Education of a Hacker
One Woman's Journey From Clerical Worker to Cyber Warrior
Her hands smeared with typewriter ribbon ink and smudged with carbon copy paper, her fingernails caked with white correction fluid, Jen Havermann remembers thinking, "Well, at least I'm learning to type."
It was her first day on the job at a government office in Fort Meade, Maryland – the unlikely start to a high-tech career that would eventually turn Havermann into an elite cyber warrior, part of the United States' defensive line against hackers and other threats.
Her rise shows that anyone with an interest in technology and a willingness to learn can build a career in cybersecurity, said Havermann, now an engineering manager for Raytheon. When she visits college campuses and meets with students, she urges them to aim for a cybersecurity career.
Havermann's own career began in 1988, when the U.S. government hired her straight out of high school as a "security aide." But nobody at her new office in Fort Meade ever issued her a badge, a baton or even a heavy-duty flashlight. Instead, they sat her down in front of an electric typewriter.
"Truthfully, it was torture … I didn't even take typing in high school," Havermann said.
But she decided that she was going to turn a negative into a positive and learn as much as she could about her new job, taking on additional assignments and making the most of any opportunity.
"I might not have landed my dream job, but I decided that I was going to add as many skills to my bag of tricks as I could," Havermann said. "And I was going to work my hardest and do the best job I could."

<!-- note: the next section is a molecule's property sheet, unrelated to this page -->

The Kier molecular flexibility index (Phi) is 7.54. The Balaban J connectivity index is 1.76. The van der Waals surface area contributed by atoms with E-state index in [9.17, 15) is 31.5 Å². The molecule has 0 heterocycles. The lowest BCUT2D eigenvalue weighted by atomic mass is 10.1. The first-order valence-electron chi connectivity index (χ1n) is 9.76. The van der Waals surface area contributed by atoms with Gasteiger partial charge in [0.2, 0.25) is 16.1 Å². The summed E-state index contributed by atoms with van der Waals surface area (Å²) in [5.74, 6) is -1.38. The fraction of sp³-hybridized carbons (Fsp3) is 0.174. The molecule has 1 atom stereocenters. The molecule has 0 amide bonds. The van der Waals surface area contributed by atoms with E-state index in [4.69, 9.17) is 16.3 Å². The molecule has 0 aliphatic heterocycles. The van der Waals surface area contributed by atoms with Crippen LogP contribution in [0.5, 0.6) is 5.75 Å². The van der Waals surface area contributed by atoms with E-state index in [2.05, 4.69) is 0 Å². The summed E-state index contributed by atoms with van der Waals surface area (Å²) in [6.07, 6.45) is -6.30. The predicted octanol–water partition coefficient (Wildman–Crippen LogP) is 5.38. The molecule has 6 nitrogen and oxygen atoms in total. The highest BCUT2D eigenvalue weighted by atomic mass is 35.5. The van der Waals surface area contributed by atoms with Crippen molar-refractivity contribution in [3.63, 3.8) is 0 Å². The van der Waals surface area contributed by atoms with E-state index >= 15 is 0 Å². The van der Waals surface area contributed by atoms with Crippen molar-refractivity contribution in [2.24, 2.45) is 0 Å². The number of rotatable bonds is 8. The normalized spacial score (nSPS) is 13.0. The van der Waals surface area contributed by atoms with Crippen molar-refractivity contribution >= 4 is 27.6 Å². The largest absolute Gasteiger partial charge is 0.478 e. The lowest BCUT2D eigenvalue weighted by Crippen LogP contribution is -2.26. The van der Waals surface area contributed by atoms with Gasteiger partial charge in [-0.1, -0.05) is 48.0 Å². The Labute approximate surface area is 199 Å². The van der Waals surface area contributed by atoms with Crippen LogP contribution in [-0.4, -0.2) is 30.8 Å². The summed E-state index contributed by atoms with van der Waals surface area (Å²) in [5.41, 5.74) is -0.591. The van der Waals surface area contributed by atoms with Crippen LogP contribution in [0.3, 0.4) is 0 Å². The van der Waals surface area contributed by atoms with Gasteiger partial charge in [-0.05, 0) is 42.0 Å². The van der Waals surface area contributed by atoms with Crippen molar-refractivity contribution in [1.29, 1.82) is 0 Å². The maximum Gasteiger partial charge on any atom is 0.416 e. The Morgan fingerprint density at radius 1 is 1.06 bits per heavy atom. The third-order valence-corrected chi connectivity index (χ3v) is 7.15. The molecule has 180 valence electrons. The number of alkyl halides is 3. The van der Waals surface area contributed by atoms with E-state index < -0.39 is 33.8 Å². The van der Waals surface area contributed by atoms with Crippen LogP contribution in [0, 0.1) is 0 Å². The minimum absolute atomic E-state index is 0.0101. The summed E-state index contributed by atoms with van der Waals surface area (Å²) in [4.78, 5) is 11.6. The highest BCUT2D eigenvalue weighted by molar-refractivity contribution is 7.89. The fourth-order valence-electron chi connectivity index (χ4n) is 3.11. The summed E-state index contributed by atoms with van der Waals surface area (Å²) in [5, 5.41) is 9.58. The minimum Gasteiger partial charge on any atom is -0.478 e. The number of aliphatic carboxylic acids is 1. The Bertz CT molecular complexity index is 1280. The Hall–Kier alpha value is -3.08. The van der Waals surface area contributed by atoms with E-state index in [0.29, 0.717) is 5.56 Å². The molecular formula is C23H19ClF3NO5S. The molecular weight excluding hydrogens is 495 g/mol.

That attitude paid off.
While a "security aide" typist, Havermann got her first exposure to computers while digging through databases. That experience instantly hooked her.
Soon afterward, her employer accepted her into a year-long Computer Systems Career Development program. She found she loved entering text commands and code, talking to the machines directly instead of through graphical user interfaces, or GUIs, like Windows.
"I wanted to see what I was touching and modifying. You don't get that from a GUI," she said.
She called her training intense and compressed, teaching her every aspect of computing from coding to pulling cables. She rose up through the cybersecurity ranks, both in government and later in private companies.
Often she was the only woman on the teams that tested clients' vulnerabilities and conducted penetration testing, or "pentesting." As a "white-hat," or good-guy, hacker, Havermann helped clients understand the risks they faced and how to address them.
Now Havermann jokes that she's crossed over to the dark side: "I work in management now," she quipped. "I consider myself an enabler, and I enjoy helping our people find their path and decide their specialties. "
Raytheon and other companies need penetration testers, secure coders, system testers, security architects and auditors, intrusion analysts, disaster recovery and business continuity people, as well as forensic experts, she said.
Cybersecurity has become as varied as the health care industry, she said, with dozens of specialties opening up for technically minded people.
"Reverse engineering is a really cool cyber discipline but we don't need 5,000 cybersecurity reverse engineers," Havermann said. "My message is that there are a lot of choices, and you should go for something you like and enjoy."
Last Updated: 02/26/2015